Brian Wilson, musical genius behind the Beach Boys

Brian Wilson, on the book's cover
Brian Wilson, on the book's cover
  • I Am Brian Wilson, by Brian Wilson, with Ben Greenman
  • Coronet, 320pp, £20
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The Beach Boys were a band of stark contradictions. Their early hits mythologised the surfing culture of early 1960s California, yet only one of them could use a board. Their best-loved songs evoke sunshine and happiness, but were performed by a group riven with sibling rivalry and myriad personal problems. Their place in the pop pantheon is beyond question. But how did they get there?

Brian Wilson was the Beach Boys’ leader and principal songwriter from the beginning. The eldest of three brothers , he taught his younger siblings, Carl and Dennis, to harmonise by listening to the radio in their shared bedroom. They recruited their cousin, Mike Love, and school friend, Al Jardine, to complete the band. Even the most casual of music fans will be able to recite the hits that followed – I Get Around, California Girls, Good Vibrations – and be vaguely aware of the issues that forced the group’s creative force to quit the stage. Brian Wilson was blessed with a natural talent for writing pop hits, but cursed to suffer from mental illness at a time when the issue was little understood. This biography is as much about Wilson’s reclusive existence in the 1970s and ’80s as it is about the heyday of his band. That he recovered sufficiently to return to touring in the early 2000s is one of the most remarkable stories of the pop music era. This is no misery memoir, however – the tone is almost breezy; difficult subjects are dealt with honestly, but never in such detail as to become uncomfortable.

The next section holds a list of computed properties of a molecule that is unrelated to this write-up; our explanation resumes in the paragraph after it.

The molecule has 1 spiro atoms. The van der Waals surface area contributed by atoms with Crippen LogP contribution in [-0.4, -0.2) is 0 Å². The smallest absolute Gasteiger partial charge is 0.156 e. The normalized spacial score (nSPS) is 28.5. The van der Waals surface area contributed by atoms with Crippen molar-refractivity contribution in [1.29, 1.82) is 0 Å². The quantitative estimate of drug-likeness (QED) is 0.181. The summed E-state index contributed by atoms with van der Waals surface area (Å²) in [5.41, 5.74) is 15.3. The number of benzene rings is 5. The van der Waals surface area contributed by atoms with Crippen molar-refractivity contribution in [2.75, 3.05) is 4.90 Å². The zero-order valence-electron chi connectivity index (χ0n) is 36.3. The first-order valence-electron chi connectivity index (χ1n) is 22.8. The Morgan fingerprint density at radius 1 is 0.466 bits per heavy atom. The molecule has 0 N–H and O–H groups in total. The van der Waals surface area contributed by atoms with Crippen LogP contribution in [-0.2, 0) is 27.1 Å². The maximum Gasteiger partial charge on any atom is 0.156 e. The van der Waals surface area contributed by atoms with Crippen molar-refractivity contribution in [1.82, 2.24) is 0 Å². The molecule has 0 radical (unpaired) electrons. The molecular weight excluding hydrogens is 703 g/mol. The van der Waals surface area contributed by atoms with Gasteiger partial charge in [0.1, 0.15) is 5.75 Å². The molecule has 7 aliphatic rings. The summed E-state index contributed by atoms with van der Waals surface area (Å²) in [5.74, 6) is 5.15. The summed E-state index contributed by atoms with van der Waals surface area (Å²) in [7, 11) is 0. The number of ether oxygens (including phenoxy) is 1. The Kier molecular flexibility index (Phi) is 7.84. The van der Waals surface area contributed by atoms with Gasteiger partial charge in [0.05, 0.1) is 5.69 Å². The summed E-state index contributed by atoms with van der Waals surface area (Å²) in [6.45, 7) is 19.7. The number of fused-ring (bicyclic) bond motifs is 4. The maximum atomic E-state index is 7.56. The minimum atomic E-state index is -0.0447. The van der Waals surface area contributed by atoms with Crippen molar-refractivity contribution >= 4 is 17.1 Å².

The strongest section of the book is when Wilson speaks candidly about his relationship with his late father. Beatings, shouting matches and the like were common, but he also acknowledges it was unlikely the Beach Boys would ever have taken off without Murry’s determination to see his sons’ band top the hit parade.

The book is on less firm ground when pages are given over to Wilson’s later solo material, though clearly the recording studio was his only truly safe space. But I Am Brian Wilson succeeds in shedding new light on Wilson’s remarkable life.